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Spineology, Inc. v. Wright Medical Technology, Inc.

United States Court of Appeals, Federal Circuit

December 14, 2018

SPINEOLOGY, INC., Plaintiff-Appellee
v.
WRIGHT MEDICAL TECHNOLOGY, INC., A DELAWARE CORPORATION, Defendant-Appellant

          Appeal from the United States District Court for the District of Minnesota in No. 0:15-cv-00180-JNE-FLN, Judge Joan N. Ericksen.

          Randall Thomas Skaar, Skaar Ulbrich Macari, P.A., Minnetonka, MN, argued for plaintiff-appellee.

          Anthony James Fitzpatrick, Duane Morris LLP, Boston, MA, argued for defendant-appellant. Also represented by Christopher S. Kroon; Diana Sangalli, Thomas W. Sankey, Houston, TX.

          Before Prost, Chief Judge, Dyk and Moore, Circuit Judges.

          Moore, Circuit Judge.

         Wright Medical Technology, Inc., appeals the United States District Court for the District of Minnesota's denial of its motion for attorney fees under 35 U.S.C. § 285. Because we hold that the district court did not abuse its discretion in denying Wright's motion, we affirm.

         Background

         Spineology, Inc., is the assignee of U.S. Patent No. 6, 383, 188, reissued as No. RE42, 757, which describes an "expandable reamer" for use in orthopedic surgery. '757 patent at 1:16-17. Wright manufactures a reamer known as the X-REAM®. In 2015, Spineology sued Wright, alleging the X-REAM® infringes claims 15, 21- 23, and 33-35 of the '757 patent.

         The district court issued a claim construction order in 2016. In the order, it acknowledged that the parties disputed construction of the term "body," but it declined to adopt either party's construction. Wright and Spineology then filed cross-motions for summary judgment on infringement. Recognizing the alleged infringement depended on how "body" was construed, the district court construed "body" consistent with Wright's non-infringement position and granted Wright's motion.[1]

         Wright then moved for attorney fees, arguing Spine-ology's proposed construction of "body," its damages theories, and its litigation conduct rendered this case "exceptional" under § 285. The district court denied the motion. It determined that, while ultimately the court rejected Spineology's proposed construction, "[t]he attempt was not so meritless as to render the case exceptional." J.A. 64. It similarly determined "the arguments made by Spineology to support its damages theory . . . are not so meritless as to render the case exceptional." J.A. 65. It concluded "[n]othing about this case stands out from others with respect to the substantive strength of Spineology's litigating position or the manner in which the case was litigated." J.A. 65-66.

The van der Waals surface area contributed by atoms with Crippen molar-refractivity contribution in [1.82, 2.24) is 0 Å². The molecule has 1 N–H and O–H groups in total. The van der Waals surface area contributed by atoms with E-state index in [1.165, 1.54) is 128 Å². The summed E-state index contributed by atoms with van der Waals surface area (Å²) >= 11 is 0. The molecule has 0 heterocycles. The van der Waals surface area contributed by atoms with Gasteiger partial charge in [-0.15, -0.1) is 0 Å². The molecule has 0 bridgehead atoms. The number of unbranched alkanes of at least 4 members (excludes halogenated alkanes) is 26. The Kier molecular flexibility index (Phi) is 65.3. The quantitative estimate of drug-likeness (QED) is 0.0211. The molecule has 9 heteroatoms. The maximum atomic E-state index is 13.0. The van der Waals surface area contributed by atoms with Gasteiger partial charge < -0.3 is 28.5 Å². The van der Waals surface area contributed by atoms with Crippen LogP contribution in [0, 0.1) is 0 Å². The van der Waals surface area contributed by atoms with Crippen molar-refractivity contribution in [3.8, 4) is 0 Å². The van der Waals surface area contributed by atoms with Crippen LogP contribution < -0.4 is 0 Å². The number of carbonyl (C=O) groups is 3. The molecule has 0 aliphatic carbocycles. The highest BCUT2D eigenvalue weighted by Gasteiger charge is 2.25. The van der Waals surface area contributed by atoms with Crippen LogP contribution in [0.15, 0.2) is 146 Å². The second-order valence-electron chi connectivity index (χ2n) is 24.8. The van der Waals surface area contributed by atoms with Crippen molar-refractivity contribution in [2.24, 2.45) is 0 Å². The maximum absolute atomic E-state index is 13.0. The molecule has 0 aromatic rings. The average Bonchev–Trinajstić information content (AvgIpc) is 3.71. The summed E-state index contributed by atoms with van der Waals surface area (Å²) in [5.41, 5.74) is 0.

Discussion

         Under § 285, "[t]he court in exceptional cases may award reasonable attorney fees to the prevailing party." "[A]n 'exceptional' case is one that stands out from others with respect to the substantive strength of a party's litigating position (considering both the governing law and the facts of the case) or the unreasonable manner in which the case was litigated." Octane Fitness, LLC v. ICON Health & Fitness, Inc., 134 S.Ct. 1749, 1756 (2014). "District courts may determine whether a case is 'exceptional' in a case-by-case exercise of their discretion, considering the totality of the circumstances." Id. We review "all aspects of a district court's § 285 determination for abuse of discretion," keeping in mind that "the district court 'is better positioned' to decide whether a case is exceptional, because it lives with the case over a prolonged period of time." Highmark Inc. v. Allcare Health Mgmt. Sys., Inc., 134 S.Ct. 1744, 1747 (2014) (quoting Pierce v. Underwood, 487 U.S. 552, 559-60 (1988)).

         Because we hold the district court did not abuse its discretion in denying Wright's motion for attorney ...


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